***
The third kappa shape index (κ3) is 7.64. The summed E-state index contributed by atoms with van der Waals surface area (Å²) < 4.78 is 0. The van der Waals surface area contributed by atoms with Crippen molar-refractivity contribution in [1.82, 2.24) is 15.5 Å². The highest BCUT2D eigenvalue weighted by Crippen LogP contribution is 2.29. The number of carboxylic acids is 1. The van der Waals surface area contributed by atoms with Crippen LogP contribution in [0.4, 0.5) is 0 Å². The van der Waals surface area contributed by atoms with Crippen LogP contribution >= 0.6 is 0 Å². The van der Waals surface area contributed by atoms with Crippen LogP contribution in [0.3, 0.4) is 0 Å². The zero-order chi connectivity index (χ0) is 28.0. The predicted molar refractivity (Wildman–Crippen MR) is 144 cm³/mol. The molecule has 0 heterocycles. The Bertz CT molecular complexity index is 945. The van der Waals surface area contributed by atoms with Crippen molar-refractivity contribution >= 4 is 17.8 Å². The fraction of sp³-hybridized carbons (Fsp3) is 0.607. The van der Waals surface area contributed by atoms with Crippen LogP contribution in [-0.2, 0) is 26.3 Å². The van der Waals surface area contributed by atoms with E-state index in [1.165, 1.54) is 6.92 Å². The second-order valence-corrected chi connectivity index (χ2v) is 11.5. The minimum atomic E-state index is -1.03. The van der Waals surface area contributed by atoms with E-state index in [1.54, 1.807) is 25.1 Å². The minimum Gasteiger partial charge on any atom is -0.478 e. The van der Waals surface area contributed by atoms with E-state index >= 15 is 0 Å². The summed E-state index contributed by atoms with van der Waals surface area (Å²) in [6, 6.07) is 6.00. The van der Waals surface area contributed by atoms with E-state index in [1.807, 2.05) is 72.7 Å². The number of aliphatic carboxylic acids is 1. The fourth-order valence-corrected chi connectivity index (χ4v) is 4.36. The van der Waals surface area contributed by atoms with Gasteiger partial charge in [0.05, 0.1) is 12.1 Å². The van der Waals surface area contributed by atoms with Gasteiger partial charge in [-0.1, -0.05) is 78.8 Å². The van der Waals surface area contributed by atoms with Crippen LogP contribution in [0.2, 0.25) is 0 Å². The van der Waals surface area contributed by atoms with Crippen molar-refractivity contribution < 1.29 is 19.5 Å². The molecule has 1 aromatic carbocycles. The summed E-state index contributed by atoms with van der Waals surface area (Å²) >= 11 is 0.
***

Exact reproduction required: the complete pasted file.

The third kappa shape index (κ3) is 7.64. The summed E-state index contributed by atoms with van der Waals surface area (Å²) < 4.78 is 0. The van der Waals surface area contributed by atoms with Crippen molar-refractivity contribution in [1.82, 2.24) is 15.5 Å². The highest BCUT2D eigenvalue weighted by Crippen LogP contribution is 2.29. The number of carboxylic acids is 1. The van der Waals surface area contributed by atoms with Crippen LogP contribution in [0.4, 0.5) is 0 Å². The van der Waals surface area contributed by atoms with Crippen LogP contribution >= 0.6 is 0 Å². The van der Waals surface area contributed by atoms with Crippen LogP contribution in [0.3, 0.4) is 0 Å². The zero-order chi connectivity index (χ0) is 28.0. The predicted molar refractivity (Wildman–Crippen MR) is 144 cm³/mol. The molecule has 0 heterocycles. The Bertz CT molecular complexity index is 945. The van der Waals surface area contributed by atoms with Crippen molar-refractivity contribution >= 4 is 17.8 Å². The fraction of sp³-hybridized carbons (Fsp3) is 0.607. The van der Waals surface area contributed by atoms with Crippen LogP contribution in [-0.2, 0) is 26.3 Å². The van der Waals surface area contributed by atoms with E-state index in [1.165, 1.54) is 6.92 Å². The second-order valence-corrected chi connectivity index (χ2v) is 11.5. The minimum atomic E-state index is -1.03. The van der Waals surface area contributed by atoms with E-state index in [1.54, 1.807) is 25.1 Å². The minimum Gasteiger partial charge on any atom is -0.478 e. The van der Waals surface area contributed by atoms with E-state index >= 15 is 0 Å². The summed E-state index contributed by atoms with van der Waals surface area (Å²) in [6, 6.07) is 6.00. The van der Waals surface area contributed by atoms with E-state index in [1.807, 2.05) is 72.7 Å². The number of aliphatic carboxylic acids is 1. The fourth-order valence-corrected chi connectivity index (χ4v) is 4.36. The van der Waals surface area contributed by atoms with Gasteiger partial charge in [0.05, 0.1) is 12.1 Å². The van der Waals surface area contributed by atoms with Gasteiger partial charge in [-0.1, -0.05) is 78.8 Å². The van der Waals surface area contributed by atoms with Crippen LogP contribution in [0.2, 0.25) is 0 Å². The van der Waals surface area contributed by atoms with Crippen molar-refractivity contribution < 1.29 is 19.5 Å². The molecule has 1 aromatic carbocycles. The summed E-state index contributed by atoms with van der Waals surface area (Å²) >= 11 is 0.